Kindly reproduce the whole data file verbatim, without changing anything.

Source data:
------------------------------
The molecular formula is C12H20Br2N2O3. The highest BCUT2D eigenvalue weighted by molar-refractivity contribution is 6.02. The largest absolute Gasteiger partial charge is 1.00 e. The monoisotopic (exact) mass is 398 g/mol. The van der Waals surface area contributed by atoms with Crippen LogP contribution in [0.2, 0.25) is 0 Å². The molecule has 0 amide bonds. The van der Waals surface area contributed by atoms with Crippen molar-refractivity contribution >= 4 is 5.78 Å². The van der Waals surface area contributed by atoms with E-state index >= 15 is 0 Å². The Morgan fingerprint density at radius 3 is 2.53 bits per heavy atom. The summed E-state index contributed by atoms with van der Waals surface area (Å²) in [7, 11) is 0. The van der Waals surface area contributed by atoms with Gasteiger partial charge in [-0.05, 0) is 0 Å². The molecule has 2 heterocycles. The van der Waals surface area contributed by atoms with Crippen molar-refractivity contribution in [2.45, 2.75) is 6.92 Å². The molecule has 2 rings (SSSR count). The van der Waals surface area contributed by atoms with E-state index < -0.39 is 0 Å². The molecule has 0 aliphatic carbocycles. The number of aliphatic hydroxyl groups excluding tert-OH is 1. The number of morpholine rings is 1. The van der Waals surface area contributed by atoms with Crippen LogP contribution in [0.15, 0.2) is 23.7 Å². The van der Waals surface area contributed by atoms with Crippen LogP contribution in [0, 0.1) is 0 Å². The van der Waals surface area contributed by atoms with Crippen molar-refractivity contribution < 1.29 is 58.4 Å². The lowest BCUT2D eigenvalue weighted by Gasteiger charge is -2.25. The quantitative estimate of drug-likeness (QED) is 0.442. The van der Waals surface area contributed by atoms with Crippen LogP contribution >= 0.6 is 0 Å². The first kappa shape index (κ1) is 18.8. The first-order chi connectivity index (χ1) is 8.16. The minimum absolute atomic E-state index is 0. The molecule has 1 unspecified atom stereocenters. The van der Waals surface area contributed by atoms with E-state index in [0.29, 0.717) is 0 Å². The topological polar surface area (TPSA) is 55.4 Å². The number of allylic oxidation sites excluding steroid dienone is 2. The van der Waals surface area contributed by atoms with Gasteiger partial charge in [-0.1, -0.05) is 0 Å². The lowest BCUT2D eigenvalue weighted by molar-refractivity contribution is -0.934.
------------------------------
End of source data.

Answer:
The molecular formula is C12H20Br2N2O3. The highest BCUT2D eigenvalue weighted by molar-refractivity contribution is 6.02. The largest absolute Gasteiger partial charge is 1.00 e. The monoisotopic (exact) mass is 398 g/mol. The van der Waals surface area contributed by atoms with Crippen LogP contribution in [0.2, 0.25) is 0 Å². The molecule has 0 amide bonds. The van der Waals surface area contributed by atoms with Crippen molar-refractivity contribution >= 4 is 5.78 Å². The van der Waals surface area contributed by atoms with E-state index >= 15 is 0 Å². The Morgan fingerprint density at radius 3 is 2.53 bits per heavy atom. The summed E-state index contributed by atoms with van der Waals surface area (Å²) in [7, 11) is 0. The van der Waals surface area contributed by atoms with Gasteiger partial charge in [-0.05, 0) is 0 Å². The molecule has 2 heterocycles. The van der Waals surface area contributed by atoms with Crippen molar-refractivity contribution in [2.45, 2.75) is 6.92 Å². The molecule has 2 rings (SSSR count). The van der Waals surface area contributed by atoms with E-state index < -0.39 is 0 Å². The molecule has 0 aliphatic carbocycles. The number of aliphatic hydroxyl groups excluding tert-OH is 1. The number of morpholine rings is 1. The van der Waals surface area contributed by atoms with Crippen LogP contribution in [0.15, 0.2) is 23.7 Å². The van der Waals surface area contributed by atoms with Crippen LogP contribution in [0, 0.1) is 0 Å². The van der Waals surface area contributed by atoms with Crippen molar-refractivity contribution < 1.29 is 58.4 Å². The lowest BCUT2D eigenvalue weighted by Gasteiger charge is -2.25. The quantitative estimate of drug-likeness (QED) is 0.442. The van der Waals surface area contributed by atoms with Crippen LogP contribution >= 0.6 is 0 Å². The first kappa shape index (κ1) is 18.8. The first-order chi connectivity index (χ1) is 8.16. The minimum absolute atomic E-state index is 0. The molecule has 1 unspecified atom stereocenters. The van der Waals surface area contributed by atoms with E-state index in [0.29, 0.717) is 0 Å². The topological polar surface area (TPSA) is 55.4 Å². The number of allylic oxidation sites excluding steroid dienone is 2. The van der Waals surface area contributed by atoms with Gasteiger partial charge in [-0.1, -0.05) is 0 Å². The lowest BCUT2D eigenvalue weighted by molar-refractivity contribution is -0.934.